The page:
WASHINGTON - Extracts from plants found in abundance in and around the Mediterranean eventually may be used to help treat people with Alzheimer's and Parkinson's disease.
Scientists said chemicals in prickly pear and brown seaweed appear to interfere with the formation of sticky plaques found in the brains of those suffering from the two neurodegenerative, age-related diseases. The plaques are a hallmark of both Alzheimer's and Parkinson's that lead to a gradual reduction in brain function and to death.
The extracts, said researchers, appeared to replace the harmful sticky clumps with deposits that were less toxic.
Researchers at the University of Malta and the National Center of Scientific Research at the University of Bordeaux tested the plants' chemical extracts on Brewer's yeast with beta amyloid deposits, similar to those seen in Alzheimer's disease.
Study done using fruit flies
Scientists said the yeast's health improved dramatically after exposure to the chemicals. They next tested the extracts in fruit flies that were genetically modified to develop symptoms of Alzheimer's.
When the flies were given brown seaweed extract, their lifespans increased by two days, according to investigators. Prickly pear prolonged the insects' lives by four days. Researchers said one day in the life of a fruit fly is the equivalent to a human year.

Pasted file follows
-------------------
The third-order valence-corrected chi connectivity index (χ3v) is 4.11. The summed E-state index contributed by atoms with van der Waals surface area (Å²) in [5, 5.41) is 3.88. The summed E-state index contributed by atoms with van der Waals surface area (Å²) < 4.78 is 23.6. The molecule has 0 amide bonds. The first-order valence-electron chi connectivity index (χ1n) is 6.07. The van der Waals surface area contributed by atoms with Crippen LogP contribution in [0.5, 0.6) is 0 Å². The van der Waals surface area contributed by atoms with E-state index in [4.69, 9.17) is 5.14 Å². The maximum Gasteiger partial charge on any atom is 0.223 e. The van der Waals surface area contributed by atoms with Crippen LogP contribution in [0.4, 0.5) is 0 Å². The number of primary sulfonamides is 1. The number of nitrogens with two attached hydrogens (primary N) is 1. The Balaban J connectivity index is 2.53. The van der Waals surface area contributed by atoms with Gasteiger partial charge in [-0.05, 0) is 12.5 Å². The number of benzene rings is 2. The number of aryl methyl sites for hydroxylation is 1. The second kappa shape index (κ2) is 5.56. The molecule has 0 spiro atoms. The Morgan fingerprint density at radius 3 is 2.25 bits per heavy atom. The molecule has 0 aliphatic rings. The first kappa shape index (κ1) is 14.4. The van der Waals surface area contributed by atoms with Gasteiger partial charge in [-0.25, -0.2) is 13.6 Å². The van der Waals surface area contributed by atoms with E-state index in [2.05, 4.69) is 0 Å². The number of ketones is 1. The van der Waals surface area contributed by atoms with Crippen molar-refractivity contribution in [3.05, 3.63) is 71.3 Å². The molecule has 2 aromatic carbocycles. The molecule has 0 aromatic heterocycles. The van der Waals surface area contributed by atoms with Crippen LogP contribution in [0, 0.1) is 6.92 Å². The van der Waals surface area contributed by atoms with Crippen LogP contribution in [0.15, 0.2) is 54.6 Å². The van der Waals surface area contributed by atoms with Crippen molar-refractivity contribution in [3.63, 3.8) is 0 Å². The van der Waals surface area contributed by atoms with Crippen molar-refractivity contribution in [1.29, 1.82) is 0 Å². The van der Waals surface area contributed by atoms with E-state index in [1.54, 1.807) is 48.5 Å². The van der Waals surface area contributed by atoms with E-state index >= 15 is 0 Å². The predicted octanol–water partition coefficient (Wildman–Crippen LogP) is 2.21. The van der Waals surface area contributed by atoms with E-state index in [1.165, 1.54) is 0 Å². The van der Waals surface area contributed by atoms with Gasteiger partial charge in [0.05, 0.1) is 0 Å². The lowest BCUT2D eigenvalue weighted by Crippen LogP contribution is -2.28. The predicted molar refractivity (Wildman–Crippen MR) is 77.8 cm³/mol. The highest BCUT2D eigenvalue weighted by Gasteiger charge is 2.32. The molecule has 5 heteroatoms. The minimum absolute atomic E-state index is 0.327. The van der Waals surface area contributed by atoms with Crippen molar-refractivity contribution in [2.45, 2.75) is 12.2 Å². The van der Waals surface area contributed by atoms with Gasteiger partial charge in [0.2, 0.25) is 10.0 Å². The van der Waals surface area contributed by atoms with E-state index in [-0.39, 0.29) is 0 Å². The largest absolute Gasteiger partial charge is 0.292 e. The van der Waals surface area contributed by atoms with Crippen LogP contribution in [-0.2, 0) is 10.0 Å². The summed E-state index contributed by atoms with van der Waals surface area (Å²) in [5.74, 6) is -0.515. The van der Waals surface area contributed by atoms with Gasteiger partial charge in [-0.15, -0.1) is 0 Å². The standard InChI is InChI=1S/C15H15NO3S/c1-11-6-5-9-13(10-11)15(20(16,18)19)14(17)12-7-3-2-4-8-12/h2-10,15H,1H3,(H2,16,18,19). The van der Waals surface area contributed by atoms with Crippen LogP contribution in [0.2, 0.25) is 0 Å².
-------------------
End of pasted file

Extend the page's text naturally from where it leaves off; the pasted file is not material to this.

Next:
Significantly, improvement was noted in the movement of some of the diseased insects.
Gummy protein overload
In a fly model of Parkinson's disease, scientists discovered the extracts also extended the lifespan of flies whose brains were overloaded with a gummy protein implicated in Parkinson's disease called alpha-synuclein.
The research was reported in the journal Neuroscience Letters.
Researchers said it appears the same biological pathways in the brain lead to the formation of sticky plaques seen in both diseases. They added that targeting those pathways is the most promising avenue in the fight against the neurodegenerative diseases.
Extracts are very safe
Lead author Ruben Cauchi of the University of Malta's Center for Molecular Medicine and Biobanking said the Mediterranean plant extracts already are on the market in health foods and some cosmetics, making them very safe.
The research team is working with a company that extracts the chemicals for commercial use as “fountain of youth” preparations.